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uada had an accident as a child that entirely changed her life. “It happened when I was three. Being the rowdy kids in the family, we were in a pillow fight when the zipper on one pillow hit my right eye.” But the effect of the unfortunate incident became apparent only a few years ago. “Growing up, it wasn’t completely blind yet. My retina detached just last 2002 and now I can’t see with my right eye,” she shares. What would usually get the attention of people is how her eye has gradually changed in color. For this, Guada became conscious of how people would look at her because of her eye. “I had this lip piercing so that people would look at my lip instead. And I would wear glasses, too, even though I don’t really need them just to cover it up a bit.” In spite of this, Guada remains to pursue her passion in the fashion industry, working primarily with visual means despite her condition. Since the recent change in her eye’s appearance, she has noticed how people have started treating her with kid gloves. “My dad treated me normal. He wanted me to learn how to drive and play sports, but my mom was really nervous about it. Some people would tell me that I couldn’t do certain things anymore and that I should be more careful,” she openly shares. Because of this, Guada had gone through a period of depression that led her to slowly gain a lot of weight. “It came to a point when I realized it’s as if I can’t do anything because of my condition.” Seeing what was happening to her, Guada decided to take full control of her self, and get back on track by exercising and engaging in self-defense martial arts classes. She admits that the time she dwelled on what she initially believed she lacks should have been spent on improving her capabilities, “All these years I should’ve developed my other senses and compensated for my weakness.” In the end, all that matters for her is confidence and embracing your true self, “It makes a big difference knowing you’re comfortable with who you are. As for me, I think I’ve been conscious about my eye for too long. It’s time to take off the glasses.”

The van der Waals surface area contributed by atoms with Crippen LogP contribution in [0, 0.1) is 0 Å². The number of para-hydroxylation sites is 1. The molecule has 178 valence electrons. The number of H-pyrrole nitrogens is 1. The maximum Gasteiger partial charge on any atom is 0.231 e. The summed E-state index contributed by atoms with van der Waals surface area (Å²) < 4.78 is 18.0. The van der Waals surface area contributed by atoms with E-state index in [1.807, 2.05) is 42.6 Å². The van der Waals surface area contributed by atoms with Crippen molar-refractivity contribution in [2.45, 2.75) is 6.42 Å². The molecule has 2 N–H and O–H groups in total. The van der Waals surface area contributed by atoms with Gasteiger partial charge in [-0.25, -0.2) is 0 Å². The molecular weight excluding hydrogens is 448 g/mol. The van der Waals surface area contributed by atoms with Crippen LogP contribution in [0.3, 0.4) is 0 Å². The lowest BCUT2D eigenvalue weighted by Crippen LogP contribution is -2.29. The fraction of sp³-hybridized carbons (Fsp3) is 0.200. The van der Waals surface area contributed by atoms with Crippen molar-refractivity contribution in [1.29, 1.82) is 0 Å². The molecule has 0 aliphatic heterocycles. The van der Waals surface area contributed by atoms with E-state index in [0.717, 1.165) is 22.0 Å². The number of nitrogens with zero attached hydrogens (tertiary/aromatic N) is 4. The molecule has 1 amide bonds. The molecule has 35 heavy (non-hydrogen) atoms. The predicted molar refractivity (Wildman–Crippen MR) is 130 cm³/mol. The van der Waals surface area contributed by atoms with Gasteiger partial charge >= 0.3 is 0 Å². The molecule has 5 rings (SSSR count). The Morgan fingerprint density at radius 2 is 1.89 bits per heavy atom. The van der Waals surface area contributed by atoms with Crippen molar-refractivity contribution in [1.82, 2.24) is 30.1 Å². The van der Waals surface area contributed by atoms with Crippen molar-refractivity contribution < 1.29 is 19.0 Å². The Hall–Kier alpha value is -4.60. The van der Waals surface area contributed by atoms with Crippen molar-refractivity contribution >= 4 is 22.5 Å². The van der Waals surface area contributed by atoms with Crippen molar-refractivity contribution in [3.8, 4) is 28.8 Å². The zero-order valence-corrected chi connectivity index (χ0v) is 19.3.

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Mia, D

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espite being seemingly flawless because of her refined stature and smooth, porcelain-like complexion, Mia openly shares one thing about her appearance that she believes makes her even unique. “Yes, I do have ears that stick out, so what?” However, she recalls a time when she grew sensitive to the fact that her ears make her stand out and get noticed in a negative way. “I would try to make my hair puffy then to cover them up.” Regardless of the supposedly imposed idea that she has to hide them, Mia believes that her ears physically represent another trait she possesses. “Big ears show that you can listen well,” she wittily shares. Fittingly, Mia adds that one of her major interests include exploring and listening to different types of music, “I have always been into music! I even grew up listening to what my parents enjoyed when they were younger.” With this, Mia proves that she is all about embracing who she is and making her physical features manifest her true self, “Be appreciative of what you have because it makes you who you are.” Cheerfully, Mia recounts, “I remember my crush calling me ‘Dumbo’ before. It’s better to be called that for my ears and not because of my brain!”